the United Arab Emirates (WATER) (69) and Qatar (63) are perhaps the best performing countries in the region, but both have withstood major transnational scandals. the Pandora’s Papers investigations revealed the use of offshore accounts by the Emir of Qatar and the country’s former prime minister, alongside the vice president and prime minister of the United Arab Emirates. The Financial Action Task Force has identified shortcomings in both from Qatar and the UAE’s anti-money laundering frameworks and their shortcomings in uncovering the people behind anonymous companies. These have cemented the reputation of countries as hotspots for dirty money.
Qatar’s and the United Arab Emirates’ records on human rights and freedom of expression are dismal. In January 2020, the Qatari government adopted a vaguely worded law penalizing a wide range of expression and publishing activities. And more than 25 people remain imprisoned in the United Arab Emirates for peaceful political protest and dissent, including lawyers, academics and human rights defenders.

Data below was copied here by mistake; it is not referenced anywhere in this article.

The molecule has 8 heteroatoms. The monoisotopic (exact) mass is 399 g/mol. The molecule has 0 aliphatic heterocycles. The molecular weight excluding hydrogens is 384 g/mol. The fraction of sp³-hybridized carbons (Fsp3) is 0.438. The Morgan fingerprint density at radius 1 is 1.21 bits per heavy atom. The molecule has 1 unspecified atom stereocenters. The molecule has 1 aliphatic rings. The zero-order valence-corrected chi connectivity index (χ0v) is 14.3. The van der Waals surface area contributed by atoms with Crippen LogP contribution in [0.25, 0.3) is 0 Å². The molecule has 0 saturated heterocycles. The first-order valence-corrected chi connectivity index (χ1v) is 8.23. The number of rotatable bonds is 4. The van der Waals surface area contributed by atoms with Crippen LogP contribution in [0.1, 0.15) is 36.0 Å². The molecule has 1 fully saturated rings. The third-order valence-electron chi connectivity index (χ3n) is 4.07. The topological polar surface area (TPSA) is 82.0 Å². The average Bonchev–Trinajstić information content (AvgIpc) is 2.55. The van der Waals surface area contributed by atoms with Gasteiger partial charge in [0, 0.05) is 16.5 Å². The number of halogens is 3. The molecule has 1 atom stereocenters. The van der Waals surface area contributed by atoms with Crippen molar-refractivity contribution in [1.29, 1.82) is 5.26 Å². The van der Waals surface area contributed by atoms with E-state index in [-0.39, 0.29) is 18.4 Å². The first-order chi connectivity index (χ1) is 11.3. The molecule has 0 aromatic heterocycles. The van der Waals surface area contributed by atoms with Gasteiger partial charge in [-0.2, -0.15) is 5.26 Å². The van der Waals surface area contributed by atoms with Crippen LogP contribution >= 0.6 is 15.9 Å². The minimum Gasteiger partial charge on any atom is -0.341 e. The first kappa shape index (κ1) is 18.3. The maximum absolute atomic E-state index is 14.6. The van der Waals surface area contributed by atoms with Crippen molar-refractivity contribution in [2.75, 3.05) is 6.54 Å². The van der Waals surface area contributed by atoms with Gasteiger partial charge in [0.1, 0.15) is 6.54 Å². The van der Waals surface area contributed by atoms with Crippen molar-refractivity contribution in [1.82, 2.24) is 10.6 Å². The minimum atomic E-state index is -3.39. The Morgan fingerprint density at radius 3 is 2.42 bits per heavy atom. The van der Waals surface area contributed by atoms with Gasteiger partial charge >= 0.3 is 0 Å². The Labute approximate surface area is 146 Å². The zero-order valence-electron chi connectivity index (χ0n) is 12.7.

During this time, a sponsorship system in the region called “kafala” grants employers disproportionate power over migrant workers, including residency status and the ability to bring criminal charges. This system is seen as fostering corruption since the immense power placed in the hands of employers leads to instantaneous and often illegal changes in contract rules. This leaves already vulnerable workers in danger of being extorted. As the 2022 FIFA World Cup in Qatar approaches, migrant workers employed at stadium construction sites have left for months without pay. They are not allowed to form or join trade unions, and often live and work in crowded and unsanitary conditions.
So far, the successes in the fight against corruption among the best performing Gulf countries have been based on administrative simplicity. However, stagnation has set in over the past decade, showing the limits of a top-down approach that does not involve civil society or a free press. Moreover, neither public institutions nor the judiciary are independent and the law does not apply equally to everyone. Here, corruption is revealed by international investigations, not by scrutiny inside the country.